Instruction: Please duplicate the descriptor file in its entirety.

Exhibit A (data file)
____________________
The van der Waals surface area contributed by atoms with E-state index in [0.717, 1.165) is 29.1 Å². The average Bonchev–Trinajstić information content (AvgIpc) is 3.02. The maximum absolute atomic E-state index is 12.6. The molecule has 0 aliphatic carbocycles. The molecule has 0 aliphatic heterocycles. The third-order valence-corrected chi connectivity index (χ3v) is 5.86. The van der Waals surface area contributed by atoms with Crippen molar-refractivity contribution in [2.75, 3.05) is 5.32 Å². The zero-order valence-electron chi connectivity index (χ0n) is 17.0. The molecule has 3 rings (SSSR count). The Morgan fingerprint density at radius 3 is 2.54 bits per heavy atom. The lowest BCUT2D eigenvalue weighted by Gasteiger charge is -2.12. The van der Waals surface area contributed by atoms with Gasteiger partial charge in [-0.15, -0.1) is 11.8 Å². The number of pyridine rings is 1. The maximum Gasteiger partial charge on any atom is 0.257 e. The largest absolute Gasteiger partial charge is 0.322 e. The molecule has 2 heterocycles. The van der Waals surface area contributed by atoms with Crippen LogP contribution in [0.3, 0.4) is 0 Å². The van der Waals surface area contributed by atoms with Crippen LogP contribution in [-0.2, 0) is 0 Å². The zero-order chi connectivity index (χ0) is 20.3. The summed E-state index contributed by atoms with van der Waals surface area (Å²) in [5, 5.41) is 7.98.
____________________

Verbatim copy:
The van der Waals surface area contributed by atoms with E-state index in [0.717, 1.165) is 29.1 Å². The average Bonchev–Trinajstić information content (AvgIpc) is 3.02. The maximum absolute atomic E-state index is 12.6. The molecule has 0 aliphatic carbocycles. The molecule has 0 aliphatic heterocycles. The third-order valence-corrected chi connectivity index (χ3v) is 5.86. The van der Waals surface area contributed by atoms with Crippen molar-refractivity contribution in [2.75, 3.05) is 5.32 Å². The zero-order valence-electron chi connectivity index (χ0n) is 17.0. The molecule has 3 rings (SSSR count). The Morgan fingerprint density at radius 3 is 2.54 bits per heavy atom. The lowest BCUT2D eigenvalue weighted by Gasteiger charge is -2.12. The van der Waals surface area contributed by atoms with Gasteiger partial charge in [-0.15, -0.1) is 11.8 Å². The number of pyridine rings is 1. The maximum Gasteiger partial charge on any atom is 0.257 e. The largest absolute Gasteiger partial charge is 0.322 e. The molecule has 2 heterocycles. The van der Waals surface area contributed by atoms with Crippen LogP contribution in [0.3, 0.4) is 0 Å². The van der Waals surface area contributed by atoms with Crippen LogP contribution in [-0.2, 0) is 0 Å². The zero-order chi connectivity index (χ0) is 20.3. The summed E-state index contributed by atoms with van der Waals surface area (Å²) in [5, 5.41) is 7.98.